Adaptive nonlinear excitation control of large-scale power systems is considered in this paper. The approach used is an adaptive feedback linearizing control to enhance the robustness to unknown or varying interconnection parameters like equivalent reactances of the transmission lines. Control design based on external feedback linearization may not be robust to handle varying power-system configurations. Inexact cancellation of terms due to uncertainties may result in performance deterioration like inter-system oscillations. Adaptation in estimated parameters is utilized to achieve an asymptotically exact cancellation of terms. It is shown that the adaptive control results in bounded states and maintains the desired performance. The control scheme developed is applied to a power system with two generators and an infinite bus connected through a network of transformers and transmission lines. Simulation studies for unknown interconnections arising due to faults and subsequent line switchings in the transmission network are carried out. The performance using the nonadaptive feedback linearizing control is shown to degrade for network configuration variations arising due to transmission line faults. The response obtained using the proposed scheme is compared with that using a conventional IEEE Type I excitation control. The studies validate the fact that connective stability and robust performance is maintained for unknown interconnection topology using the adaptive feedback linearizing scheme.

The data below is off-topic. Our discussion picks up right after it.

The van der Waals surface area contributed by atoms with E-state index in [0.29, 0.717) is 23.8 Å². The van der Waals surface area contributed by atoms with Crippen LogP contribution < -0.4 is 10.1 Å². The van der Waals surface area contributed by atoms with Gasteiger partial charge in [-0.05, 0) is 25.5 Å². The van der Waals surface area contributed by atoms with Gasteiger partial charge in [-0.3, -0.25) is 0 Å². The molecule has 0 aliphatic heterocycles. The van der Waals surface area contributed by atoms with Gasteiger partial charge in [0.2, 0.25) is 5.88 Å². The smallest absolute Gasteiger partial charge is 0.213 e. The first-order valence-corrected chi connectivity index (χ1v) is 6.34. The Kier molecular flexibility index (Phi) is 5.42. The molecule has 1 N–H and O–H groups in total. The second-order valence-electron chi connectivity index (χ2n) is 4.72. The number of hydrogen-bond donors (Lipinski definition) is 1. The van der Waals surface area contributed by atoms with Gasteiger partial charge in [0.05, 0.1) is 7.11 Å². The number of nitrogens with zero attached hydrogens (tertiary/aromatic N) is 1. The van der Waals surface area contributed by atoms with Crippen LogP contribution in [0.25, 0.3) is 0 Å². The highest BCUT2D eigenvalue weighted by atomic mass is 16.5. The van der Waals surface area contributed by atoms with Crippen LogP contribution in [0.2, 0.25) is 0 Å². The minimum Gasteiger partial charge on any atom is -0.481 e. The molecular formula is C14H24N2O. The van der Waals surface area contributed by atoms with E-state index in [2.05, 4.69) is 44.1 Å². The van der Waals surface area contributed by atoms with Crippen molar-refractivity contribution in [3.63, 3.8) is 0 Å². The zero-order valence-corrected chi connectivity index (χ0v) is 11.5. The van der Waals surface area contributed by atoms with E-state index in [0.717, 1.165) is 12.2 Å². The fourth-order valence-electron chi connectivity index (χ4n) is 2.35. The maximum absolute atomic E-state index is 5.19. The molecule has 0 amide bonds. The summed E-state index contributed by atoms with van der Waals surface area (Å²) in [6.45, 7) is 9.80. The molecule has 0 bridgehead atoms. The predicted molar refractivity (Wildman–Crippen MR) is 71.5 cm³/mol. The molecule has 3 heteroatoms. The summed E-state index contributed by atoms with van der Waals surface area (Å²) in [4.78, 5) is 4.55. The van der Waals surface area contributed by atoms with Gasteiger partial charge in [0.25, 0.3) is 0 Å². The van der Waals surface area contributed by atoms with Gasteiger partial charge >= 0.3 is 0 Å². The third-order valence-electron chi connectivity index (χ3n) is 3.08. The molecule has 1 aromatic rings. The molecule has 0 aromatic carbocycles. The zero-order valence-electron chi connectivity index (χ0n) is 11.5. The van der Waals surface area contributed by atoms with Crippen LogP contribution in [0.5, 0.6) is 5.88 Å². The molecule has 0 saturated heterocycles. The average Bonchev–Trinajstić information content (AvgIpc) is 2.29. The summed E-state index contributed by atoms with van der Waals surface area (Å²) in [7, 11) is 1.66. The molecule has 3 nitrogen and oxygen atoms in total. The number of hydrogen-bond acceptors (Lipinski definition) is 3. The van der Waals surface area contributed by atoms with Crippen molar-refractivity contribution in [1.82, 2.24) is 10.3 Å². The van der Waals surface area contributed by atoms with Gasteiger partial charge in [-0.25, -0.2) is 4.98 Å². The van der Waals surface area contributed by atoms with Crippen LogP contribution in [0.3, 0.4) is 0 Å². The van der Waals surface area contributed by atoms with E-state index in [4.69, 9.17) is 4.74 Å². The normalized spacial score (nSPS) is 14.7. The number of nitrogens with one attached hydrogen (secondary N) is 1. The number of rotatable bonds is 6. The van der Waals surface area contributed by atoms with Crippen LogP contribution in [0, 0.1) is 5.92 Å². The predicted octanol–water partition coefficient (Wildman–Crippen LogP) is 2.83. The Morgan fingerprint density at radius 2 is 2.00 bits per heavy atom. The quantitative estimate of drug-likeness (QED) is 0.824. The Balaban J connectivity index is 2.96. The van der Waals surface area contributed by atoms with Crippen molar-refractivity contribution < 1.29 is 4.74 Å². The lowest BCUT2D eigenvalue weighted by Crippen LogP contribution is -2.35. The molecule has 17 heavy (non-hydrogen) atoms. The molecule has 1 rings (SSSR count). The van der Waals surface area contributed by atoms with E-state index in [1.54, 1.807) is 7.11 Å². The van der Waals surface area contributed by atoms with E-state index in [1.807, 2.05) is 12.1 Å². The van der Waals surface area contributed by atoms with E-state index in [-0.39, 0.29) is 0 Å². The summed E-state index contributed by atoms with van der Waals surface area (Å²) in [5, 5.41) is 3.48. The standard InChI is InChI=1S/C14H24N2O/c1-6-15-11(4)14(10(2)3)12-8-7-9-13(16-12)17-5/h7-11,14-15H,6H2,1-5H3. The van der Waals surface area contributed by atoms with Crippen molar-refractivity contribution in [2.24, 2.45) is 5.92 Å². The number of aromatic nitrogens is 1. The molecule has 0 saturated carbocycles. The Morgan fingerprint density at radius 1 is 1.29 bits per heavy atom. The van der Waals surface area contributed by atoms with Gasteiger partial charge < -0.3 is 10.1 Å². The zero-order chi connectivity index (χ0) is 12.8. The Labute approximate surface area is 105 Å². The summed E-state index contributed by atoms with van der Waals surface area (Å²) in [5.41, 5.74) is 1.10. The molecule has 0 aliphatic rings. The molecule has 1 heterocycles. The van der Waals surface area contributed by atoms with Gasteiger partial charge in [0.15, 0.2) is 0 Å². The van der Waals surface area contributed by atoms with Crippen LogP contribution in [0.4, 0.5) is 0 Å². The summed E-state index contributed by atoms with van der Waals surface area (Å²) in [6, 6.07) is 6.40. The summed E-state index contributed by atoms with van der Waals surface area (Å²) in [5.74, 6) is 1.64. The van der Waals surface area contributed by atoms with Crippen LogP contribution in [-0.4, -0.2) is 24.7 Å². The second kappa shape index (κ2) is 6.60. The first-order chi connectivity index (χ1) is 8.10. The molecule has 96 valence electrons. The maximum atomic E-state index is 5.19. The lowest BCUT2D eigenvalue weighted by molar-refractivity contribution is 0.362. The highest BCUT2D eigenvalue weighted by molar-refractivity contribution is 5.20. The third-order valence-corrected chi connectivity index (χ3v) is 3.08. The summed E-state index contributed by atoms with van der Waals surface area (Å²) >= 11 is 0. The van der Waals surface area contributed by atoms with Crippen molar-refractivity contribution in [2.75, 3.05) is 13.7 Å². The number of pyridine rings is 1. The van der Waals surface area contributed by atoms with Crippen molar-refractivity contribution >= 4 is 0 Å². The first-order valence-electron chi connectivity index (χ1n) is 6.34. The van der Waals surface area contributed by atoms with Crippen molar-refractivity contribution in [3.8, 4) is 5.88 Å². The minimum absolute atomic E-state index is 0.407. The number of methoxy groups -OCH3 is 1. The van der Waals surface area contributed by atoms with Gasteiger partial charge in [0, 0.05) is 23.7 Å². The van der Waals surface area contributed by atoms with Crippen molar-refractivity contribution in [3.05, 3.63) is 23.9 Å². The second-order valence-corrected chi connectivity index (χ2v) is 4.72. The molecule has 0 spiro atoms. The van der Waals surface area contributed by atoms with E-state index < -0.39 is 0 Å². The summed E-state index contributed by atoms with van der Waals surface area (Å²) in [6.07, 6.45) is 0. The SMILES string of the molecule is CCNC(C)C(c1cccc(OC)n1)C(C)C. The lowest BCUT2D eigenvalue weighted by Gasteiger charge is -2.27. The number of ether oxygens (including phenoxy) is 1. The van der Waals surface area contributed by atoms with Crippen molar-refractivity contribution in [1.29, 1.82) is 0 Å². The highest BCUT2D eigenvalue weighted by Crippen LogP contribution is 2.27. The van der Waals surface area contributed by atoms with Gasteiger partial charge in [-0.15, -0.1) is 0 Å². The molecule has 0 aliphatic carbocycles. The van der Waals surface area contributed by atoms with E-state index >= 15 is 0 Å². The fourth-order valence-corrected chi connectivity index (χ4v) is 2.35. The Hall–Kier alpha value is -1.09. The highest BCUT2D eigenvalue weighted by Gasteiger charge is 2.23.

ASJC Scopus subject areas
- Control and Systems Engineering
- Electrical and Electronic Engineering